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Sever's Calcaneal Apophysitis

Sever's disease is one of most common causes of heel pain in children, and often occurs during adolescence when children hit a growth spurt. Also known as an osteochondrosis or apophysitis, Sever's disease is an inflammatory condition of the growth plate in the heel bone (calcaneus). Running, jumping, and being active lead to repetitive stress on the growth plate as the foot strikes the ground. This results in inflammation (swelling) in the growth plate which causes heel pain.

The primary treatment of Sever's disease is to rest the foot (stop the sport) until the pain goes away. Frequently, the Achilles tendon is contracted and stretching is necessary to prevent recurrence of pain. Once the pain is gone, the child may return to normal activities.

Additional treatments may include:

  • Heel pads. Heel cushions inserted in sports shoes can help absorb impact and relieve stress on the heel and ankle.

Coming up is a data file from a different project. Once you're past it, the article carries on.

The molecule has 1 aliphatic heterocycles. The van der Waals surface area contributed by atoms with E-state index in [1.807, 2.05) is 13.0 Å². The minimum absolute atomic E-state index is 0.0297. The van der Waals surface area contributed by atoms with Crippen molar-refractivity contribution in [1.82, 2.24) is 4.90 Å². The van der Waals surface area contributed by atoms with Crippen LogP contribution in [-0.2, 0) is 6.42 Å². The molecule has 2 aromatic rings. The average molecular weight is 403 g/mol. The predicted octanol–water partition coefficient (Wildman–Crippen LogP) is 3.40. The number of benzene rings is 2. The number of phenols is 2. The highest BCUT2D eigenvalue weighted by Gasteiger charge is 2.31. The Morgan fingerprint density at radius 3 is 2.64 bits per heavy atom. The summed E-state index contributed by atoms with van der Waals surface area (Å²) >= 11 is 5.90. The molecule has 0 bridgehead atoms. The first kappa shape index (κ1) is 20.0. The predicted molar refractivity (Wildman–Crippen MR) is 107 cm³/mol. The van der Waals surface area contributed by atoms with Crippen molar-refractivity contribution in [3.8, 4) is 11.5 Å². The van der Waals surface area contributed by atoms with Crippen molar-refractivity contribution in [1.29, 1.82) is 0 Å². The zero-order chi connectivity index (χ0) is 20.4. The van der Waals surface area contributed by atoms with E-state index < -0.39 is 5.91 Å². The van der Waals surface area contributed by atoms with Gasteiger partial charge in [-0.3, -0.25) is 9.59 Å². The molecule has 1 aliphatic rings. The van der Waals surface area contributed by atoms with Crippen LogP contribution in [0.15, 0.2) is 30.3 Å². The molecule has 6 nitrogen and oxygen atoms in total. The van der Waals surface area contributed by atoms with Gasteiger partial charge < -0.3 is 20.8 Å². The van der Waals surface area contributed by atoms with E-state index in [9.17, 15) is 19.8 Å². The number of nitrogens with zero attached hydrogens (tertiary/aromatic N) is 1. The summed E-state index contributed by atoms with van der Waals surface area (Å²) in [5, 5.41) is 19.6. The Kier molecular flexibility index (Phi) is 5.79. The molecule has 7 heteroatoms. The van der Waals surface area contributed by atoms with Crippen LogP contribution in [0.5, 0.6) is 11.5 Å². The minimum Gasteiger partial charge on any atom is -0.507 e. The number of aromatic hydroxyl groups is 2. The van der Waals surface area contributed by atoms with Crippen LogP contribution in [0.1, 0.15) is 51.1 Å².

• Activity Modification and Immobilization. Rest from excessive running/jumping activities for a variable duration of time is recommended and use of a walking boot or cast may be necessary.
  • Stretching exercises. Stretches for the Achilles tendon (heel cord) can reduce stress on the heel.
  • Non-steroidal anti-inflammatory medication. Medications like ibuprofen (Motrin/Advil) and naproxen (Aleve) reduce pain and swelling.

In cases where the pain is bad enough to interfere with walking, a short-leg cast or "walker boot" might be required to immobilize the foot while it heals.

It is not unusual for Sever's disease to recur for several reasons. With growth, the Achilles tendon can become tight once again. Premature or rapid return to sports and excessive running/jumping sports are also cause for recurrence. Wearing sports shoes that provide good support to the foot and heel may help prevent recurrence. Sever's disease will not return once a child is fully grown and the growth plate in the heel has hardened into bone.

Sever's Calcaneal Apophysitis

The illustration on the left shows normal skeletal anatomy of the adult foot. On the right, an x-ray of an adolescent foot shows the open growth plate of the calcaneus. It is not possible for a doctor to diagnose Sever's disease only by reviewing an x-ray, as the x-ray appearance looks similar for those with apophysitis and those without any symptoms.

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